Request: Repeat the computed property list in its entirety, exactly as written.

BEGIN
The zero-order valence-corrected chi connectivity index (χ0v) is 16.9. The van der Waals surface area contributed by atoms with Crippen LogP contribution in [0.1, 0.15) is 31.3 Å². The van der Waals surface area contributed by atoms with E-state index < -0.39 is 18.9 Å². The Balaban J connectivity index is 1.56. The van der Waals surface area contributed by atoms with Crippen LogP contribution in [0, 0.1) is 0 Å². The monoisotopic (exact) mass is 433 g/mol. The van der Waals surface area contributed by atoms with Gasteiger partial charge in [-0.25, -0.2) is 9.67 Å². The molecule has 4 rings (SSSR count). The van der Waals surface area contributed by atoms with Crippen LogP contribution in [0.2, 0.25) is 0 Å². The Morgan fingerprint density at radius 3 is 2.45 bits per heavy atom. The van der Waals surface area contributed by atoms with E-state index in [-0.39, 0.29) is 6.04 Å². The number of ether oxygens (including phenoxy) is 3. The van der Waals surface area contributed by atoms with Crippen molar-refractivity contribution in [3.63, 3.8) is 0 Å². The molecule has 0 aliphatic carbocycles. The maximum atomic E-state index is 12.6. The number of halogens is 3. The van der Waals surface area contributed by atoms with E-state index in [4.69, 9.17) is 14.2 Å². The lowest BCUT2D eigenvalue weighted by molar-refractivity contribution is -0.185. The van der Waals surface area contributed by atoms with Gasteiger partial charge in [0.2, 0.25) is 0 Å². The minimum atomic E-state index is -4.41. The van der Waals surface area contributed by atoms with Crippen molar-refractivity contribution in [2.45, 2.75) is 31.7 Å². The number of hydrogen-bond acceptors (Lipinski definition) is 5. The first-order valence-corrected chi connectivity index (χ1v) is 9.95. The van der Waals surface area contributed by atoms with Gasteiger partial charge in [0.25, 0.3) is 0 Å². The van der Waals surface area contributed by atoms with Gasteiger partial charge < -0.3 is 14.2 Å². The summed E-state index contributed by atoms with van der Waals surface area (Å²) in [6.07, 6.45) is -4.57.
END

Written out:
The zero-order valence-corrected chi connectivity index (χ0v) is 16.9. The van der Waals surface area contributed by atoms with Crippen LogP contribution in [0.1, 0.15) is 31.3 Å². The van der Waals surface area contributed by atoms with E-state index < -0.39 is 18.9 Å². The Balaban J connectivity index is 1.56. The van der Waals surface area contributed by atoms with Crippen LogP contribution in [0, 0.1) is 0 Å². The monoisotopic (exact) mass is 433 g/mol. The van der Waals surface area contributed by atoms with Gasteiger partial charge in [-0.25, -0.2) is 9.67 Å². The molecule has 4 rings (SSSR count). The van der Waals surface area contributed by atoms with Crippen LogP contribution in [0.2, 0.25) is 0 Å². The Morgan fingerprint density at radius 3 is 2.45 bits per heavy atom. The van der Waals surface area contributed by atoms with E-state index in [-0.39, 0.29) is 6.04 Å². The number of ether oxygens (including phenoxy) is 3. The van der Waals surface area contributed by atoms with Crippen molar-refractivity contribution in [3.63, 3.8) is 0 Å². The molecule has 0 aliphatic carbocycles. The maximum atomic E-state index is 12.6. The number of halogens is 3. The van der Waals surface area contributed by atoms with E-state index in [4.69, 9.17) is 14.2 Å². The lowest BCUT2D eigenvalue weighted by molar-refractivity contribution is -0.185. The van der Waals surface area contributed by atoms with Gasteiger partial charge in [0.2, 0.25) is 0 Å². The minimum atomic E-state index is -4.41. The van der Waals surface area contributed by atoms with Crippen molar-refractivity contribution in [2.45, 2.75) is 31.7 Å². The number of hydrogen-bond acceptors (Lipinski definition) is 5. The first-order valence-corrected chi connectivity index (χ1v) is 9.95. The van der Waals surface area contributed by atoms with Gasteiger partial charge in [0.25, 0.3) is 0 Å². The van der Waals surface area contributed by atoms with Gasteiger partial charge < -0.3 is 14.2 Å². The summed E-state index contributed by atoms with van der Waals surface area (Å²) in [6.07, 6.45) is -4.57.